John Doe arrest warrants are deemed by human rights lawyers as highly irregular because it does not contain the names of the alleged perpetrators and are used to arrest just about anybody.
By MARYA SALAMAT
MANILA – Is the Aquino government renewing the use of John Doe-named warrants of arrest previously used by the Macapagal-Arroyo government? Three cases have been recorded so far in just one week leading to Dec 10 Human Rights Day. On Dec 3, two organizers of public sector employees’ confederation COURAGE were arrested in separate incidents in Metro Manila and were later surfaced in Camarines Norte. On Nov 29, a former community organizer in Palawan and now a resident of Rizal was arrested in his house in Cainta by the Rizal police. In all arrests, a human rights lawyer said there were irregularities.
Wilson ‘Bogs’ Manggao, a father of two and in his early 30s, was arrested by the Cainta police on Nov 29 by reason of a warrant of arrest issued on February 20, 2008 by the Regional Trial Court of Palawan, Branch 49, for murder. He was allegedly part of the NPA team that abducted and eventually killed a certain Agustin Alvarez in Brgy. Marutinas, Puerto Princesa City on January 17, 2003.
The arrest surprised Wilson Manggao and his wife, who said they had nothing to do with the alleged crime.
Manggao’s wife Christine used to work with Karapatan (Karapatan Human Rights Alliance) in Palawan. Wilson Manggao, meanwhile, used to be a community organizer in Puerto Princesa. Since five years ago, the couple has resettled at Rizal province after the situation in Palawan became too difficult for human rights workers. Christine now works at Harris College, a Methodist college in Taytay, Rizal; Wilson has no regular job yet. The couple said they were shocked to hear about the arrest warrant for Wilson for a crime allegedly committed nine years ago.
Civilians, journalists, legal progressive activists, targets of rights violations (Photo of a painting by Antipas Delotavo / bulatlat.com)
The perpetrators of the said offense were listed as “John Does.” But a witness reportedly under military protection surfaced on February 1, 2008 and supplied the names of the supposed perpetrators.
According to lawyer Remigio Saladero Jr., no preliminary investigation was conducted by the Prosecutor’s Office of Puerto Princesa before the Information and warrant of arrest were amended to include one “Wilson Mangao” alias “Ka Macmac”.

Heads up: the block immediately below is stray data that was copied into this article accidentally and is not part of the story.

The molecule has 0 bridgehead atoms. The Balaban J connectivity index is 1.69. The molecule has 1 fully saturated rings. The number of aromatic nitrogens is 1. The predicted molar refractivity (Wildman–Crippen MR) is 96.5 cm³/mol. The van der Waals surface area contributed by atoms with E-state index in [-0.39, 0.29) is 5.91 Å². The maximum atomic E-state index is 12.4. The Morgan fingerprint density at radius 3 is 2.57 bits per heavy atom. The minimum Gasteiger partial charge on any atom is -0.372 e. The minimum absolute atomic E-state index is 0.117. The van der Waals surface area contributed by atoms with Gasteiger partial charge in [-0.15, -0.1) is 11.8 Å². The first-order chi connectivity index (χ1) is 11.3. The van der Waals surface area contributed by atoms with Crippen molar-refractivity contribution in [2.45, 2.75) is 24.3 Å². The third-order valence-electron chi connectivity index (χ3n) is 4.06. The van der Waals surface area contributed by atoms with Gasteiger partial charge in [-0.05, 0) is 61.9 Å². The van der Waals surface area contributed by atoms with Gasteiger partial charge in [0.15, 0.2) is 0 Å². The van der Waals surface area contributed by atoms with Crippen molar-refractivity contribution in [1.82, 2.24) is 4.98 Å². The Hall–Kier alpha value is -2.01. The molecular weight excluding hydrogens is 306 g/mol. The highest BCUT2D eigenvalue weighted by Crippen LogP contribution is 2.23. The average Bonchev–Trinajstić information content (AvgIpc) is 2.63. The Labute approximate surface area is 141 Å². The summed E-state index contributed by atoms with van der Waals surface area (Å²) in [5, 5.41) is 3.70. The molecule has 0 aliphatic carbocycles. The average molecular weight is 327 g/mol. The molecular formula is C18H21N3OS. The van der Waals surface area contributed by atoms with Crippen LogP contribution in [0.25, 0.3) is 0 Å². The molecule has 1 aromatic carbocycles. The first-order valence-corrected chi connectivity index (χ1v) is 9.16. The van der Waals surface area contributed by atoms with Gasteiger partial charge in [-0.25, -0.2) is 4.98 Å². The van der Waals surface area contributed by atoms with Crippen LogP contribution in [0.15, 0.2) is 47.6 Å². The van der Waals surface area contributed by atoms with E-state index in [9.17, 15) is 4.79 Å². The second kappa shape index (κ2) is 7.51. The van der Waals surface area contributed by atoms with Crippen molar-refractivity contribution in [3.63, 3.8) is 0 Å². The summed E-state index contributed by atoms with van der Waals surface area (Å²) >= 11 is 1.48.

Lawyer Saladero said the warrant for Wilson’s arrest is defective because it does not give his name correctly. It was issued for one “Wilson Mangao;” Wilson’s correct name is “Wilson Manggao”.
Wilson’s wife, assisted by the Rizal National Union of People’s Lawyers ( NUPL-Rizal), filed a petition for habeas corpus before the Court of Appeals last December 11, 2012, one day after International Human Rights Day.
Her petition for habeas corpus said Wilson’s arrest was illegal because the warrant does not contain his correct name, and it had been issued without any preliminary investigation conducted on the case. The petition says “It is necessary to afford adequate protection to the constitutional rights of petitioner’s husband and prevent the strong arm of the law from being used in an oppressive and vindictive manner.”
Christine Manggao requested the Court of Appeals to issue a writ of habeas corpus for Wilson Manggao and, after due proceedings, that he be released from detention.
Wilson’s case is reminiscent of the case of 72 political activists, popularly called the ST 72, in 2008, where a “John Doe” warrant was also issued initially, but were later amended to include the names of 71 suspects after a supposed “deep penetration agent” of the military surfaced. As in Wilson’s case, the ST case did not also undergo preliminary investigation. The warrant also contains erroneous names and addresses of the 71 accused.
“The resurgence of John Doe arrest warrants is disturbing”, lawyer Remigio Saladero Jr., one of Wilson’s lawyers and a member of the ST 72, told Bulatlat.com. “It forebodes something sinister in President Benigno “Noynoy” Aquino III’s counter-insurgency program.” Saladero urges human rights defenders and activists to “strongly condemn this development in the Aquino administration’s Oplan Bayanihan.”